Releasing notes from the sociotechnical ethical hacking course

Sara-Jayne Terp
4 min readOct 18, 2023

It’s been a while (my dayjob is kinda full-on), but I’m going to start working through my pre-dayjob notes and release them here.

First up: the Sociotechnical Hacking course I ran at the University of Maryland. All the slides are here: https://drive.google.com/drive/folders/1O7aQhvIKIEcY0oIj7gTGZVb3OYLdAk2p?usp=sharing — nb several of them need updating. The course summary was:

Welcome to INST408C, Sociotechnical ethical hacking

This course ethically explores hacking in all its forms. Each week we look at a different aspect of systems vulnerability (reverse engineering, social engineering, communications architectures etc), and how it applies to a variety of systems including people, locks, PCs, computer networks, hardware, cars, aerospace, space, radio, elections, and robotics. These explorations will be grounded in ethics and socio-technical systems theory, and all discussions will be on a purple team “you break it, you fix it” basis.

The course is divided into three main parts: knowledge, skills, and ability, where:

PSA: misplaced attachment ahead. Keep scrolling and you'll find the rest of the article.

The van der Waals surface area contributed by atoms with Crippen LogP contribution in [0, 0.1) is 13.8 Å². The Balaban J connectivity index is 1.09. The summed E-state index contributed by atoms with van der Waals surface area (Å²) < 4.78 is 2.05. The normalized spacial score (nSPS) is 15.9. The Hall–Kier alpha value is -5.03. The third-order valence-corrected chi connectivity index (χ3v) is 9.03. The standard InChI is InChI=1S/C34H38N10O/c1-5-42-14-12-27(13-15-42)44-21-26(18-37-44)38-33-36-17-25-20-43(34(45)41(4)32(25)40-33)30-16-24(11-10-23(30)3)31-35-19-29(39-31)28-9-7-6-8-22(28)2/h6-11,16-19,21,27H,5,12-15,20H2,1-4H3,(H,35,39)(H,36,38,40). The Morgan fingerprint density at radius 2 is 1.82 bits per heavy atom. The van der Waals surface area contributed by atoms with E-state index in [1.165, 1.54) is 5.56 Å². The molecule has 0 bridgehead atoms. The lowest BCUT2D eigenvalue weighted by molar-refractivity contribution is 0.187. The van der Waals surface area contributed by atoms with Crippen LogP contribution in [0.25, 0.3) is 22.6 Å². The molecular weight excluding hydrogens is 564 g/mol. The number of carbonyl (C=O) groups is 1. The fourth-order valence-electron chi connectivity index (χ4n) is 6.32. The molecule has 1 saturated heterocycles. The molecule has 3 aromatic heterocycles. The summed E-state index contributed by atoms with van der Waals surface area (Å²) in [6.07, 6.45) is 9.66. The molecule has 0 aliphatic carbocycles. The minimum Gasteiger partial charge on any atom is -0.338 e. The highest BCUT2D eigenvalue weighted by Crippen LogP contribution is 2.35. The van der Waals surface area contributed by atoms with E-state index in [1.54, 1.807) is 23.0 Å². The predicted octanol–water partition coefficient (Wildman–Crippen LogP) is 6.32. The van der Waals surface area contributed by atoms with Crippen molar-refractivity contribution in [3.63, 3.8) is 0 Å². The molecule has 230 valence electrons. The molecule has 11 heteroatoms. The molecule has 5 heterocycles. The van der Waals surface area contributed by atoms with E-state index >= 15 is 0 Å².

• Knowledge is the things that you know; it’s theoretical rather than practical, but it often underpins your practical skills. The course has an asynchronous lecture each week, focussing on knowledge.
  • Techniques are the things that you use in practice to achieve your objectives. Before each practical class, we’ll cover needed techniques and tools, and check that you’re set up to use them.
  • Skills are your abilities to do the things that you need to achieve your objectives. The weekly practical classes are designed to help you (safely) hone your skills.

Ultimately, you should come out of this course knowing underpinning theories, understanding what you need to do to put that into practice, capable of at least basic techniques in each area, and with enough links for you to dig further into areas that interest you, if you wish. If your passion is for defensive cybersecurity, you should hopefully have a better understanding of what it is that you’re protecting systems against.

This is not your standard “ethical hacking” course

Most other courses cover the code-and-wires parts of information security. This course goes beyond that into sociotechnical security — that we’re protecting systems made up of people, processes, technology, cultures, and that any and every part of those systems can be hacked, or used in a hack.

If you do want to do standard “ethical hacking”, there are many good courses out there on ethical hacking and pentesting, including this one from UMD’s computer science department. There are also books designed to help you pass one of the ethical hacking exams; for instance, Matt Walker’s book “all in one certified ethical hacker” has sections on:

  • Ethical hacking fundamentals
  • Reconnaissance and footprinting
  • Scanning and enumeration
  • Sniffing and evasion
  • Attacking a system
  • Hacking web servers and applications
  • Wireless network hacking
  • Mobile, IoT, and OT